Presidential advisor for legal affairs Mohamed Fouad Gadallah announced his resignation on Tuesday, making him the latest member of Mohamed Morsi’s presidential team to leave his post.
Gadallah issued a statement outlining his reasons for leaving his position, criticising the way in which the government has operated in recent months. He accused the government of neglecting to engage the youth in the “defining moment in the history of Egypt”, interfering in the judiciary, and allowing an economic collapse.
The former advisor said the government “lacked a clear vision for the management of the state, building the future of Egypt, and achieving the goals of the revolution”, which he said involved a shared vision when it came to national projects that would foster the development of the country.
He also considered the continuation of Prime Minister Hesham Qandil’s government as another reason for his resignation. He accused Qandil’s cabinet of failing economically and politically, and not achieving any progress in state security. He added that Morsi needed to replace the cabinet and consider all perspectives from different political actors when appointing new ministers.
Gadallah objected to the way President Morsi’s government has handled the judiciary, saying it was trying to undermine its independence. The appointment of Prosecutor General Tala’at Abdallah, according to Gadallah, was an issue that had not been resolved and continues to be a major point of contention between political factions.
The legal expert also lodged the same accusation against the government that many opposition figures have made in the past, saying that he also resigned because of “the monopoly of a single stream in the management of the transitional phase, and the non-participation of the rest of the political factions in decision making”, saying the ruling party had marginalised other political factions.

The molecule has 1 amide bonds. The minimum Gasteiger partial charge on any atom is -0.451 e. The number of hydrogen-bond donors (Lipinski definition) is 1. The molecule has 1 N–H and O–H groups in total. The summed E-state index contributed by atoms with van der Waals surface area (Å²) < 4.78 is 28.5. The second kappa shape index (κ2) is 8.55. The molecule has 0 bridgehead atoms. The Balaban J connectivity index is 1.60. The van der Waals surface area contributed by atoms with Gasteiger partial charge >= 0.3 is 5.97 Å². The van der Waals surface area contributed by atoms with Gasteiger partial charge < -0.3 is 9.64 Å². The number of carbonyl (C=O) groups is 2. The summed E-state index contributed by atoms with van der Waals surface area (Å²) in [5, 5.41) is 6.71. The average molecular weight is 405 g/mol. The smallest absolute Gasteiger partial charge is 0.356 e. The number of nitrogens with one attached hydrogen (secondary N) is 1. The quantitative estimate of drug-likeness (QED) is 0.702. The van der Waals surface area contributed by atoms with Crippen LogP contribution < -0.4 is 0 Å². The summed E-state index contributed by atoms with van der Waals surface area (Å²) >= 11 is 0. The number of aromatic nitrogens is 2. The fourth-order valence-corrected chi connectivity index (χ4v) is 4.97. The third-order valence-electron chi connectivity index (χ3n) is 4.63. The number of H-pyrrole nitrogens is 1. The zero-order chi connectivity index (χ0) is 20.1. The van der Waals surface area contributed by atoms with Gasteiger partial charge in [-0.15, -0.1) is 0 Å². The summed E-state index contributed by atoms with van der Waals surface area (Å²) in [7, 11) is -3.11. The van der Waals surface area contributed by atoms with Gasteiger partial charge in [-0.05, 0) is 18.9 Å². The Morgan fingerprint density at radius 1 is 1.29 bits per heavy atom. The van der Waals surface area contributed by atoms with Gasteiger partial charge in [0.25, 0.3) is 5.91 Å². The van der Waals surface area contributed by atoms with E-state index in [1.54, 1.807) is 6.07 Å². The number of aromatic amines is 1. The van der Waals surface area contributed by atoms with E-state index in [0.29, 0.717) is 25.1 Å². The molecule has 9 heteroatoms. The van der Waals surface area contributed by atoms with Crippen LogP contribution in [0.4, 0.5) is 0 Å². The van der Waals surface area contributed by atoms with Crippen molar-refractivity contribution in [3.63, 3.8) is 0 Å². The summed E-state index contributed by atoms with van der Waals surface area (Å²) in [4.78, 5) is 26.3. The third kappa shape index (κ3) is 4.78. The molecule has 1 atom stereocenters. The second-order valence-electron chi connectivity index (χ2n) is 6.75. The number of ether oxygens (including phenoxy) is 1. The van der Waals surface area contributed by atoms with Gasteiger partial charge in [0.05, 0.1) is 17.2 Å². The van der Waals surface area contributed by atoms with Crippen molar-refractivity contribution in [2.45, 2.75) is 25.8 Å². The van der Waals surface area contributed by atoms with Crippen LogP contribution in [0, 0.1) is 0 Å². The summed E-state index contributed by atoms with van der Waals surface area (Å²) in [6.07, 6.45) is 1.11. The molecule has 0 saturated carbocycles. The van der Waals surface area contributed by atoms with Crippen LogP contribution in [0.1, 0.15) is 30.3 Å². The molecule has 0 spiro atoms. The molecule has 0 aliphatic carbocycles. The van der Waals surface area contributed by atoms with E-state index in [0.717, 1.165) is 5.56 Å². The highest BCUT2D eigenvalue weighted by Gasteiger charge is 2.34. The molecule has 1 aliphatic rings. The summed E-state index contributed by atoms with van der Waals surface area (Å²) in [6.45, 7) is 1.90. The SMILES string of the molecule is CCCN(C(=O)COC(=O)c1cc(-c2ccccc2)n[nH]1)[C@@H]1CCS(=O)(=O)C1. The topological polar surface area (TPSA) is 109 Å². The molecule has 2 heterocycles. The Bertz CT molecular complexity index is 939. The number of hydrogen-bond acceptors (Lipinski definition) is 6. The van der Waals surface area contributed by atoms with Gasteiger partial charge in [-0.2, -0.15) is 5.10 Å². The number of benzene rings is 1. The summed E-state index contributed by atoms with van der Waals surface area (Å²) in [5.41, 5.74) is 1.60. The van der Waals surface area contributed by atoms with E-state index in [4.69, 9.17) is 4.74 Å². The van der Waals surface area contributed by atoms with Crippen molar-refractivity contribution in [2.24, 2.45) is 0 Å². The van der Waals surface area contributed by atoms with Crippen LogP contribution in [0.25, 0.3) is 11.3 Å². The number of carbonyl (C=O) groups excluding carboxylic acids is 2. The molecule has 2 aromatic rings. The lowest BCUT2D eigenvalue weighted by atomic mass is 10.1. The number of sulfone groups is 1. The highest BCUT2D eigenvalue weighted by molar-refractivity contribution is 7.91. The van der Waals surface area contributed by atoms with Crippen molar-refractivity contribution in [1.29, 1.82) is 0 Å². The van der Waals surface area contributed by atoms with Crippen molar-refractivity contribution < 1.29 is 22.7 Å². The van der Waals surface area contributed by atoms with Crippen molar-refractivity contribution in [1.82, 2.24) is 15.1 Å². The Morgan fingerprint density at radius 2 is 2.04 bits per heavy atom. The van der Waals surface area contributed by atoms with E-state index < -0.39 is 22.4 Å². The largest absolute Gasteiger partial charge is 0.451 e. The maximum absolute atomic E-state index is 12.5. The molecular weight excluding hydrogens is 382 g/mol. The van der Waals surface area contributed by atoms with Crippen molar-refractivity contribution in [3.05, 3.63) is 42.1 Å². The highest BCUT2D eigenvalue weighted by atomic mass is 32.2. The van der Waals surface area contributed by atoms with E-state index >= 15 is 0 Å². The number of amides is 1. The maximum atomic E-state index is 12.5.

Gadallah also highlighted the inability of the government to conduct national dialogue involving all parties and political players in an effort to achieve political consensus and economic security, failing to allow the country to move forward.
He added that the government “does not enable the youth to exercise their pivotal role in the political, economic, and security fields”, saying they had been “deliberately” marginalised and excluded.
Gadallah also took issue with Egypt’s recent dealings with Iran, saying it had “opened the doors of Egypt to Iranian tourism, subsequently opening the doors of Shi’ism, Shi’a mosques and a Shi’a tide” that would eventually eliminate the Sunni sect in Egypt.
The former advisor said he had disagreed with the president’s November constitutional declaration because it would create division, especially aspects of the decree guaranteeing immunisation to the Constituent Assembly and the Shura Council. He also objected to not initially submitting the amended elections law ahead of House of Representative elections to the Supreme Constitutional Court.
Gadallah is the 12th advisor to resign from the president’s team since the beginning of Morsi’s tenure. The team, which started with 21 members is now made up of nine advisors and assistants, including Hussein Al-Qazzaz, Essam Haddad, Ayman Ahmed Ali, Ahmed Omran, Mohi Hamed, Omayma Kamel, Pakinam El Sharqawy, and Yehya Hamed.